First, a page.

A Soul-Searching Exploration for the Day of Judgement
Rosh Hashanah is our yearly review before our Creator. We, and all citizens of planet Earth are invited to come one by one and confront the real, raw reality of who we’ve become as human beings while traveling 90 million miles around the sun.
That’s a whole lot to consider.
How can we begin to wrap our heads around the changes we’ve made?
We’re used to thinking about our decisions as having consequences that extend well beyond ourselves, and of course, they do. However, the most direct consequences of our decisions are undoubtedly their impact on our own personalities — on our mindsets, our neural pathways, on the depth and breadth of the information we possess, our awareness or lack thereof, our habits, and even our physical muscle memory. Our decisions, first and foremost, change us.
Every good decision we’ve made over the course of the last 354 days1 has become incorporated into our heightened moral and spiritual sensitivities, making us more attuned to the wants and aversions of others, truth and falsehood, and integrity and hypocrisy. A decision in which we heeded our conscience certainly enriched and occasionally reinvigorated our relationship with it, building networks of intuition that consciously and unconsciously helped us make better decisions down the line. When we do what’s right, we also move the needle of our identity. Forget for a moment what other people think of us, we think of ourselves differently when we do what’s difficult over what’s easy — when we do what we know deep down we should do, and when we hold back from doing what we know we shouldn’t do. We carry ourselves differently as a result, and through this, we find the strength to carry others when they could use our help. Lastly, by reawakening our inner identity as fundamentally good people, we open our hearts to feel that our existence in the universe matters — no matter how big the cosmos may be, or how much stuff is happening on this planet of ours. When we live up to our inner sense of who we know we can be, we feel that our lives possess true value. This burning ember of significance can eventually be fanned into the flames of confident awareness and ultimately an integrated sense of being loved by the One Who put us here to face and overcome the challenges that He sends our way.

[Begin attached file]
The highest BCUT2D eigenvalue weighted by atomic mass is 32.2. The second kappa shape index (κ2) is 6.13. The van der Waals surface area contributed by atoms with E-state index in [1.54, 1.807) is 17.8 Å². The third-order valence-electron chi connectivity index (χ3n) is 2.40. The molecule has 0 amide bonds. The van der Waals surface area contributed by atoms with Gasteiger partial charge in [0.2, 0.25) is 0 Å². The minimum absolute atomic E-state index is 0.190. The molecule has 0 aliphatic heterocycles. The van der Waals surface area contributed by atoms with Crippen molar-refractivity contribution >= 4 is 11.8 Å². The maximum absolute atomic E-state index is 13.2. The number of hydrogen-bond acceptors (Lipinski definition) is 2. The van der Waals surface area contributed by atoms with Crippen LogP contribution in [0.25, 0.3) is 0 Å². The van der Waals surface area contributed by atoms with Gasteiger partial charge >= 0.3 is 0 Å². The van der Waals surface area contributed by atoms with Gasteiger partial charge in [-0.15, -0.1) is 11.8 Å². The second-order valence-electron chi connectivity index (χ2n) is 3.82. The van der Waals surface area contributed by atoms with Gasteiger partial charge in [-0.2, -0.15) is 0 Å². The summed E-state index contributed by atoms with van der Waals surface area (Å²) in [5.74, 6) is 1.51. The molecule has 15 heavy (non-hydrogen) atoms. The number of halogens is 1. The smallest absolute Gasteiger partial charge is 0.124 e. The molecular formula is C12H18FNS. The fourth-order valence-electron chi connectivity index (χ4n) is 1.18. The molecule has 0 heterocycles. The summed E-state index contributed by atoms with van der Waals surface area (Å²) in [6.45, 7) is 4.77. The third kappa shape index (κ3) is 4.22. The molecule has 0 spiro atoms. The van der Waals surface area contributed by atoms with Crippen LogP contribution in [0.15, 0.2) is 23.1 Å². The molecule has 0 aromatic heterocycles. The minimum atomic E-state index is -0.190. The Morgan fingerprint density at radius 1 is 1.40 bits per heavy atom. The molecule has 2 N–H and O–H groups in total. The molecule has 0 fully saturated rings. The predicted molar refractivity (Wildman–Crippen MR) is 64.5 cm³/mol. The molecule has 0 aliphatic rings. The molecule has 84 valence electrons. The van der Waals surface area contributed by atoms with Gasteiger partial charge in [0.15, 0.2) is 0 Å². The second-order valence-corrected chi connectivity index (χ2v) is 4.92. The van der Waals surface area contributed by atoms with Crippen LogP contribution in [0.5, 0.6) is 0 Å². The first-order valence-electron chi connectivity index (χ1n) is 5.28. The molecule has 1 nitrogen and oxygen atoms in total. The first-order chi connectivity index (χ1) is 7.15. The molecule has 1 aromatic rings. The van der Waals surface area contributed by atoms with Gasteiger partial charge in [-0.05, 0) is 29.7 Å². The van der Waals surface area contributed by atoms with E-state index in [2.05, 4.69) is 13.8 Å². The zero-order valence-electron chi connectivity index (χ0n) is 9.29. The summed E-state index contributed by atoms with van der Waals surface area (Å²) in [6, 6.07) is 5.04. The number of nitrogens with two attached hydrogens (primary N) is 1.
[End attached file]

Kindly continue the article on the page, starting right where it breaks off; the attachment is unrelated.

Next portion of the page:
Every bad decision we’ve made over the last year has had the opposite effect. If we repeatedly violated our conscience, we’ve most certainly dulled our conscience. Over time, we mute critical sensitivities that may have once been keenly honed. This erodes our innermost identity as fundamentally good people. Cognitive dissonance makes it uncomfortable to think about doing good when we feel no good, and almost inevitably it becomes less and less likely that we’ll think about the One Who put us here. Alas, this is a self-fulfilling prophecy if there ever was one.